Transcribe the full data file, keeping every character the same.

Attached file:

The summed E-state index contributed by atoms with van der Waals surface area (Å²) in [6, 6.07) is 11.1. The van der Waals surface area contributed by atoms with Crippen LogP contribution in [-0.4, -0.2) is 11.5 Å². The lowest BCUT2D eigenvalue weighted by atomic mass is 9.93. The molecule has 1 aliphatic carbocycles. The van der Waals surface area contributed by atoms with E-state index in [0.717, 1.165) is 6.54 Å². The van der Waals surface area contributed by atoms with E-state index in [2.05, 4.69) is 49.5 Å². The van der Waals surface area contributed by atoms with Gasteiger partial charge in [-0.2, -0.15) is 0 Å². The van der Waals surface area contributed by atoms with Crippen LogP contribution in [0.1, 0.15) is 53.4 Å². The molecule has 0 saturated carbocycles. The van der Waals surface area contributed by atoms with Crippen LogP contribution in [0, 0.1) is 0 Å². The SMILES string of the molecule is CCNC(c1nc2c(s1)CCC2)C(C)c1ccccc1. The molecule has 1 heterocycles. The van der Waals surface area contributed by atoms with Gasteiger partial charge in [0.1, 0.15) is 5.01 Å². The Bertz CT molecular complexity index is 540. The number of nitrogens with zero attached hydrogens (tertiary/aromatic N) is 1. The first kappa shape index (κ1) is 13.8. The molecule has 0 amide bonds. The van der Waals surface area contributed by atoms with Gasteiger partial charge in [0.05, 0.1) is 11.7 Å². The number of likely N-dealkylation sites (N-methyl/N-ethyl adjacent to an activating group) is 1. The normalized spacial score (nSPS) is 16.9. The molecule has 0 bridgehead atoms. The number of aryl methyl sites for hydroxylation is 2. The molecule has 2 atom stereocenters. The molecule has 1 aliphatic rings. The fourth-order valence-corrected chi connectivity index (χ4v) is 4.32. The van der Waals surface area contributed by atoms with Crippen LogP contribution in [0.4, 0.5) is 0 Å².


The summed E-state index contributed by atoms with van der Waals surface area (Å²) in [6, 6.07) is 11.1. The van der Waals surface area contributed by atoms with Crippen LogP contribution in [-0.4, -0.2) is 11.5 Å². The lowest BCUT2D eigenvalue weighted by atomic mass is 9.93. The molecule has 1 aliphatic carbocycles. The van der Waals surface area contributed by atoms with E-state index in [0.717, 1.165) is 6.54 Å². The van der Waals surface area contributed by atoms with E-state index in [2.05, 4.69) is 49.5 Å². The van der Waals surface area contributed by atoms with Gasteiger partial charge in [-0.2, -0.15) is 0 Å². The van der Waals surface area contributed by atoms with Crippen LogP contribution in [0.1, 0.15) is 53.4 Å². The molecule has 0 saturated carbocycles. The van der Waals surface area contributed by atoms with Crippen LogP contribution in [0, 0.1) is 0 Å². The SMILES string of the molecule is CCNC(c1nc2c(s1)CCC2)C(C)c1ccccc1. The molecule has 1 heterocycles. The van der Waals surface area contributed by atoms with Gasteiger partial charge in [0.1, 0.15) is 5.01 Å². The Bertz CT molecular complexity index is 540. The number of nitrogens with zero attached hydrogens (tertiary/aromatic N) is 1. The first kappa shape index (κ1) is 13.8. The molecule has 0 amide bonds. The van der Waals surface area contributed by atoms with Gasteiger partial charge in [0.05, 0.1) is 11.7 Å². The number of likely N-dealkylation sites (N-methyl/N-ethyl adjacent to an activating group) is 1. The normalized spacial score (nSPS) is 16.9. The molecule has 0 bridgehead atoms. The number of aryl methyl sites for hydroxylation is 2. The molecule has 2 atom stereocenters. The molecule has 1 aliphatic rings. The fourth-order valence-corrected chi connectivity index (χ4v) is 4.32. The van der Waals surface area contributed by atoms with Crippen LogP contribution in [0.4, 0.5) is 0 Å².